"Sensory-friendly shopping"--can someone explain?

I went to my local Safeway tonight, to get some groceries. It was during “sensory-friendly” hours. Apparently, that means the canned Muzak isn’t playing, there are no “Price check on 4” or “Customer service, line 1” announcements, and dimmed lighting–indeed, no lighting at all over the bakery and deli cases, though things on those shelves were still for sale.

A Google search on “sensory-friendly shopping” tells me that some people with autism find supermarkets, and their noises and lights, too stimulating. See here:

I didn’t care about the quiet or darkness, and I got my groceries, but I am interested in finding out just what bothers autistic people about the typical supermarket experience. How is it “too stimulating”? And just what does “too stimulating” mean?

My understanding is people on the spectrum don’t respond well to all the excess stimuli in public places. The sounds, lights, and activity just overload them. They might do better with auditory, visual stimulus kept at a minimum.
I’ve seen children melt down with mild autism symtoms. It’s not pretty.
Grocery stores are noisy, bright and busy. The smells alone could be a problem.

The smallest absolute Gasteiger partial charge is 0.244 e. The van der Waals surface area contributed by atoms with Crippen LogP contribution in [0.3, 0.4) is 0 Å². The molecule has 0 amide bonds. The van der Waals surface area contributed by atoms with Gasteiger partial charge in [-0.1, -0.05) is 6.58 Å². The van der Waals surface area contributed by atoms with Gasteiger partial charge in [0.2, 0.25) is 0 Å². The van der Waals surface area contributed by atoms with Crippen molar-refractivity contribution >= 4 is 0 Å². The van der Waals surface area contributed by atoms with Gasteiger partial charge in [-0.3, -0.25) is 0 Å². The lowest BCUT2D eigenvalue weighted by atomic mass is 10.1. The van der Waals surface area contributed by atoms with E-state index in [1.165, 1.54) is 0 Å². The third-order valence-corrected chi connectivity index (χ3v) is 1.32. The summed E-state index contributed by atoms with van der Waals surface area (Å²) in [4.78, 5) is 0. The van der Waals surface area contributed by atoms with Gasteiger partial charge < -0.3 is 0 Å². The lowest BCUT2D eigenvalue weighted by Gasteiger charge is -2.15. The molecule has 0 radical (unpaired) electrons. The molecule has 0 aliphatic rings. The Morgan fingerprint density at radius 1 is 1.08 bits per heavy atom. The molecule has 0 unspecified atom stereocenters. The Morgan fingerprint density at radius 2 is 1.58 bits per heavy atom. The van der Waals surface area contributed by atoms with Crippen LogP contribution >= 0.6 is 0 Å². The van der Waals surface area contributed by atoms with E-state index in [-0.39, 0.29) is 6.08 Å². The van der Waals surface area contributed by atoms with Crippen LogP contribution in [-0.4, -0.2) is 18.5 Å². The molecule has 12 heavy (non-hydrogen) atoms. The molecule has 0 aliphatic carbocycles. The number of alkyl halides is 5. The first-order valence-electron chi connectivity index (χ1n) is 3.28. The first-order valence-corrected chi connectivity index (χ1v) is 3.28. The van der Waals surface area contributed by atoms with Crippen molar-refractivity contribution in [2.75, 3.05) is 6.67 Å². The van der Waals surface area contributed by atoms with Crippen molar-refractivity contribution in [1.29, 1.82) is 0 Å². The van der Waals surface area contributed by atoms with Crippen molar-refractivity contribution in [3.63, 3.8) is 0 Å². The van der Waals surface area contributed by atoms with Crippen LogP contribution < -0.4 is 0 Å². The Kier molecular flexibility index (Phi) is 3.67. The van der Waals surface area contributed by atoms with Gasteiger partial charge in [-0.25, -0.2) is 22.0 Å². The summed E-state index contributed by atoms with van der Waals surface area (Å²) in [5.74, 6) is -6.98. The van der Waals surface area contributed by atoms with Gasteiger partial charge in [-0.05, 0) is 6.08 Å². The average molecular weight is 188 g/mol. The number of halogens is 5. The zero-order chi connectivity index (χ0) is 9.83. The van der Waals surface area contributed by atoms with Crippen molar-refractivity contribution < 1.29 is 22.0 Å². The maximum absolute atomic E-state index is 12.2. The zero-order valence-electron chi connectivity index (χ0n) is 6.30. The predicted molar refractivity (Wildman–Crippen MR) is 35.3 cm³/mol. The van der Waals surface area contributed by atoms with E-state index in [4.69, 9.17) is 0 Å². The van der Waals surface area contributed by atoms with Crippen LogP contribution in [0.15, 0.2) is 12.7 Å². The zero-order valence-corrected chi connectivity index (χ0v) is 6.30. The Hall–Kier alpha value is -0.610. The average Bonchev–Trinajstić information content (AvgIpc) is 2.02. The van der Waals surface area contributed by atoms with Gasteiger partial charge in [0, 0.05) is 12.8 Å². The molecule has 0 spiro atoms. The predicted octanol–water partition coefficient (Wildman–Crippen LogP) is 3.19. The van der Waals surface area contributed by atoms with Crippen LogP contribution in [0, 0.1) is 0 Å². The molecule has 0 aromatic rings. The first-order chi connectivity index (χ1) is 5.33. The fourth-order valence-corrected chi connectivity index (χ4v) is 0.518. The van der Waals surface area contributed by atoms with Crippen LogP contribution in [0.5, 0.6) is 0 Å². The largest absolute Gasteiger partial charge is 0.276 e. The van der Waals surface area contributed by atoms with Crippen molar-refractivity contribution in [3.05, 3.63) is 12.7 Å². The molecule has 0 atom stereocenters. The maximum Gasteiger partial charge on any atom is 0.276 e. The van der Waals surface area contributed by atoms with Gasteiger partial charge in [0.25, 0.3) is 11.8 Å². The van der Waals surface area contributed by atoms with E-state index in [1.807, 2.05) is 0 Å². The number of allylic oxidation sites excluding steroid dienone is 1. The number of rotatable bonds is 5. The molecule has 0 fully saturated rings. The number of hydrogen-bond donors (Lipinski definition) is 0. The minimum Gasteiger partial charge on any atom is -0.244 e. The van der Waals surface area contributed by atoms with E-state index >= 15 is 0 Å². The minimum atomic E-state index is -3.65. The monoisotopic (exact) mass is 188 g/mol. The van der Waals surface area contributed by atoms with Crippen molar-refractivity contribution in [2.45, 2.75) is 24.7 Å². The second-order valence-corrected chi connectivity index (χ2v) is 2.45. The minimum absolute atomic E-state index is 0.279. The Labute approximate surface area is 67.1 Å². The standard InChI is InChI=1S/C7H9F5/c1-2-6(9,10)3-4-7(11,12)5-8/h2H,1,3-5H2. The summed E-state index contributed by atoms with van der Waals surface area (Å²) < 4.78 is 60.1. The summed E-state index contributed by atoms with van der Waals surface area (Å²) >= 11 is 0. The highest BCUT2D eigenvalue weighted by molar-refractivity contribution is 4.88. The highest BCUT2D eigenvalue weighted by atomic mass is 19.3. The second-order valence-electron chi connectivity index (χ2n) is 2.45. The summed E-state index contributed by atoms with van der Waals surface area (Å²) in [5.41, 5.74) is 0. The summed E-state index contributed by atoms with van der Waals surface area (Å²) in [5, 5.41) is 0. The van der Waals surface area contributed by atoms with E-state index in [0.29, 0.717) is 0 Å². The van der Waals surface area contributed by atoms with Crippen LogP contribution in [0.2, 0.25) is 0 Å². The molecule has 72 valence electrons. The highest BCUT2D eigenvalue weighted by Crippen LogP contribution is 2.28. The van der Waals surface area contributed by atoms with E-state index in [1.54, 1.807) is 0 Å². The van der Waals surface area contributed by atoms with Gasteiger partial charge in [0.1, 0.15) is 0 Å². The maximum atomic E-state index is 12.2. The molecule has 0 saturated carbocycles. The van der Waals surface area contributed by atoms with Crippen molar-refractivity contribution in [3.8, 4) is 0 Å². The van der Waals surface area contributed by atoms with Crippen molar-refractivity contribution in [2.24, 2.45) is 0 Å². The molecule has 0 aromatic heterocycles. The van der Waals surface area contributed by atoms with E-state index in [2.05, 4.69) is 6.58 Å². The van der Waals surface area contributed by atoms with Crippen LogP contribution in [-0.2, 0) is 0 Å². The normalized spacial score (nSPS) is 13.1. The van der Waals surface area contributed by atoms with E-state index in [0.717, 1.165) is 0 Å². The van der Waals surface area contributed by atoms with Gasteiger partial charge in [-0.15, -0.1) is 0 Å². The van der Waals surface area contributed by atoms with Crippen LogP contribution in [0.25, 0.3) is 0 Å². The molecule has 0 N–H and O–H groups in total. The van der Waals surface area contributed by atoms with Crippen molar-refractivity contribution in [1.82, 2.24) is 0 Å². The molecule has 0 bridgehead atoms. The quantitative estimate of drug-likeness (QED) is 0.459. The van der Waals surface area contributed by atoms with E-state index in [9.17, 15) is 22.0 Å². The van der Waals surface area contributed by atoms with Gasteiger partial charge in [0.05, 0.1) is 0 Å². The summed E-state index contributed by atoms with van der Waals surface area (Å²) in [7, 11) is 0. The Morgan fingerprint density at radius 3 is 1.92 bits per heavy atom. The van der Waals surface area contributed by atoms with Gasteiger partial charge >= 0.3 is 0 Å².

‘Too stimulating’ is relative to the individual.

Many autistic people process sensory input in a different way. The differences are in the higher processing parts of the brain (ie not the eyes, nose, skin etc ) and are yet to be fully explained. People with sensory processing difficulties can find it hard to ignore background noises, smells, lights that most other people wouldn’t even notice in the first place. This can be stressful, especially in a supermarket environment where both background and foreground sensory stimulants can be harsh (the lighting in particular can be horrible). Some sensations such as a persistent noise become experienced as actual pain. The person might also have some particularly acute senses (I think perfect pitch is more common with autistic people) which might sometimes provide enjoyment but can easily become a problem for them.

Also, autistic people can find being amongst a lot of people itself stressful, because of for example the expectation to know what to do in social interactions (also the smell of perfume and deodorant can be particularly difficult). All of these various stressors seem to raise autonomic arousal and hence the fight or flight response (some people add freeze to this). After each stressor the person needs time to become de-aroused, but when out and about this usually isn’t possible. Instead more stressors keep piling up so that there is a ratchet effect, the person become more and more aroused (stressed) and eventually has a shutdown or a meltdown. For a shopping centre to be truly autism friendly they need quiet rooms where people can go to take time out and manage their arousal levels so as to avoid a crisis.